Are 400cc twins the next sports bike trend?

Revival of the 400cc sports bike class

HONDA, Yamaha, Kawasaki and KTM have all been linked with rumoured twin-cylinder sports bikes in the region of 400cc – so is this where the next boom of sports bike sales will come from?

Several sources in Japan have, in recent months, repeatedly 'confirmed' that a CBR400R is in the pipeline, based around a parallel twin motor and providing a halfway-house between the CBR250R and the CBR600RR. Others have also suggested that Yamaha and Kawasaki have similar plans, while Indian reports claim that KTM and Bajaj have been working on a 375cc twin for future sports bikes, Dukes and Pulsars.

While we've heard credible sources speaking about the Honda, the others are still in a grey area. While KTM has spoken of a small twin in the past, its recent plans for a small sports bike have revolved around the 'Moto3 350' and 'Duke 350' revealed in the firm's future product plan. All the reports about that bike have suggested that a single-cylinder motor would be its likely power source, although a twin, presumably based on the Duke 125/200's architecture, would achieve roughly the right capacity.

Kawasaki is unique in already having a 400cc twin-cylinder sports bike on sale in some countries, the Ninja 400R. However, that's just a sleeved-down version of the old-model ER6f/Ninja 650. An update, to adopt the latest ER6 styling, would make sense, but whether the bike can match a purpose-made 400cc machine – presumably smaller and lighter than the 650-based Kawasaki – is questionable.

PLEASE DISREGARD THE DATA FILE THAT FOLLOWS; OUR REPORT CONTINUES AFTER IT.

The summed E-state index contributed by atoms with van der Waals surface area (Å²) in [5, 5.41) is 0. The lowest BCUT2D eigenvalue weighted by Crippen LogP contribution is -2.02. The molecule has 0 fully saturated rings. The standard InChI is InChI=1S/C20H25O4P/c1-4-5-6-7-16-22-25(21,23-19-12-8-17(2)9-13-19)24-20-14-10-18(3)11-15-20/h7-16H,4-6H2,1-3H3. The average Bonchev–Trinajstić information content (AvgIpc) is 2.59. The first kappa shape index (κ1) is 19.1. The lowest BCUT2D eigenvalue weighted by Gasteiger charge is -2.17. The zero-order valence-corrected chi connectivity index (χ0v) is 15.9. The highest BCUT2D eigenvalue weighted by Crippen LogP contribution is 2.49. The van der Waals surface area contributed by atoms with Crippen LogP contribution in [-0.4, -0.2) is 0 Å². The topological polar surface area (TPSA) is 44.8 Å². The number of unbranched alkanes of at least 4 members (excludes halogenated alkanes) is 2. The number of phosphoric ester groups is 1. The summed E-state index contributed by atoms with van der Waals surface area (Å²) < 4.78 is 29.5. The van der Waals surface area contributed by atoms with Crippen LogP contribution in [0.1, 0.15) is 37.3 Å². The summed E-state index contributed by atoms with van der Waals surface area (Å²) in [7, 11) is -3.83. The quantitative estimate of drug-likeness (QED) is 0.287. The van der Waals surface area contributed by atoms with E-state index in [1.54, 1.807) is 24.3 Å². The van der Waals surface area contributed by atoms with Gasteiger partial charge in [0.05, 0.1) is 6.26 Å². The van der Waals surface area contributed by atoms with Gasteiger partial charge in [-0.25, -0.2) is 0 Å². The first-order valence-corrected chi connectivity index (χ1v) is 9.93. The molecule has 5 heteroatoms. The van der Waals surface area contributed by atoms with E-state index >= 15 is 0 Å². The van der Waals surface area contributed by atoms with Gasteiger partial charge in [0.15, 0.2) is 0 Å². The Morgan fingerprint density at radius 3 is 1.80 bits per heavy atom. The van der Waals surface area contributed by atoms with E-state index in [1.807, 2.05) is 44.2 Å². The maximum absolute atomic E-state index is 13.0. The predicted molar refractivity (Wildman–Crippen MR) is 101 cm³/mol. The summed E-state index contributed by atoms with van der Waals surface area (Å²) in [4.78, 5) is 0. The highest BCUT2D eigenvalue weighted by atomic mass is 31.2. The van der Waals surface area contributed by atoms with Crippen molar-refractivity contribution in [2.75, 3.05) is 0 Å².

Why the demand for such bikes? In the tough economy, sports bikes aren't shifting fast so smaller and, crucially, cheaper machines could be a partial answer. Add the fact that the motorcycle licence system in Europe is changing (from 19 January in the UK) to add 47bhp limit on the new 'A2' licence level. With direct access to full-power 'Category A' bikes having a minimum age of 24, a potentially large number of new riders could end up needing 47bhp machines for a significant time (two years experience on them being the only way to get a full licence before the age of 24), which would be roughly in line with the performance of these speculative 400cc models.